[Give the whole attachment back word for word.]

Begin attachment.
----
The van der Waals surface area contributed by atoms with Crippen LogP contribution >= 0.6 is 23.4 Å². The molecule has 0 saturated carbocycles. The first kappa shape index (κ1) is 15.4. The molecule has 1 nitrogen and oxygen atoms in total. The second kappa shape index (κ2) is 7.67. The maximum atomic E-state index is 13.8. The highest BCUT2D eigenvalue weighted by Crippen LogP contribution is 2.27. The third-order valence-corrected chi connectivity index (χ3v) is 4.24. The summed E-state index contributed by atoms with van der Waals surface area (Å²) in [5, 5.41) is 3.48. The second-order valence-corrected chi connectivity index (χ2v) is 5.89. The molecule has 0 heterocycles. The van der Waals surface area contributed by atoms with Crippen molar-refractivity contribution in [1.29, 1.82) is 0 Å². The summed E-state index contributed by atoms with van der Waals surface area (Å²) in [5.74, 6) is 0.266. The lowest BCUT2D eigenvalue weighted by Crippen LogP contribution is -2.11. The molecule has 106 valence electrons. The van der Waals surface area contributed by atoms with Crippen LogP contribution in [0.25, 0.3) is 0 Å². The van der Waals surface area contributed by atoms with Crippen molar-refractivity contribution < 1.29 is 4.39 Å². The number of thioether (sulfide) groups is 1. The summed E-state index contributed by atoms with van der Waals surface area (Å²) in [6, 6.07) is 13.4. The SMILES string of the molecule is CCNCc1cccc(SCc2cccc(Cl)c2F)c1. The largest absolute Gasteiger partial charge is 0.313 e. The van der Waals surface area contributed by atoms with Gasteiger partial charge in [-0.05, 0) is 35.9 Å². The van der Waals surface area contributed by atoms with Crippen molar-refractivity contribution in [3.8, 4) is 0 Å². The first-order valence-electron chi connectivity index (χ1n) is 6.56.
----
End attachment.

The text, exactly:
The van der Waals surface area contributed by atoms with Crippen LogP contribution >= 0.6 is 23.4 Å². The molecule has 0 saturated carbocycles. The first kappa shape index (κ1) is 15.4. The molecule has 1 nitrogen and oxygen atoms in total. The second kappa shape index (κ2) is 7.67. The maximum atomic E-state index is 13.8. The highest BCUT2D eigenvalue weighted by Crippen LogP contribution is 2.27. The third-order valence-corrected chi connectivity index (χ3v) is 4.24. The summed E-state index contributed by atoms with van der Waals surface area (Å²) in [5, 5.41) is 3.48. The second-order valence-corrected chi connectivity index (χ2v) is 5.89. The molecule has 0 heterocycles. The van der Waals surface area contributed by atoms with Crippen molar-refractivity contribution in [1.29, 1.82) is 0 Å². The summed E-state index contributed by atoms with van der Waals surface area (Å²) in [5.74, 6) is 0.266. The lowest BCUT2D eigenvalue weighted by Crippen LogP contribution is -2.11. The molecule has 106 valence electrons. The van der Waals surface area contributed by atoms with Crippen LogP contribution in [0.25, 0.3) is 0 Å². The van der Waals surface area contributed by atoms with Crippen molar-refractivity contribution < 1.29 is 4.39 Å². The number of thioether (sulfide) groups is 1. The summed E-state index contributed by atoms with van der Waals surface area (Å²) in [6, 6.07) is 13.4. The SMILES string of the molecule is CCNCc1cccc(SCc2cccc(Cl)c2F)c1. The largest absolute Gasteiger partial charge is 0.313 e. The van der Waals surface area contributed by atoms with Gasteiger partial charge in [-0.05, 0) is 35.9 Å². The van der Waals surface area contributed by atoms with Crippen molar-refractivity contribution in [3.8, 4) is 0 Å². The first-order valence-electron chi connectivity index (χ1n) is 6.56.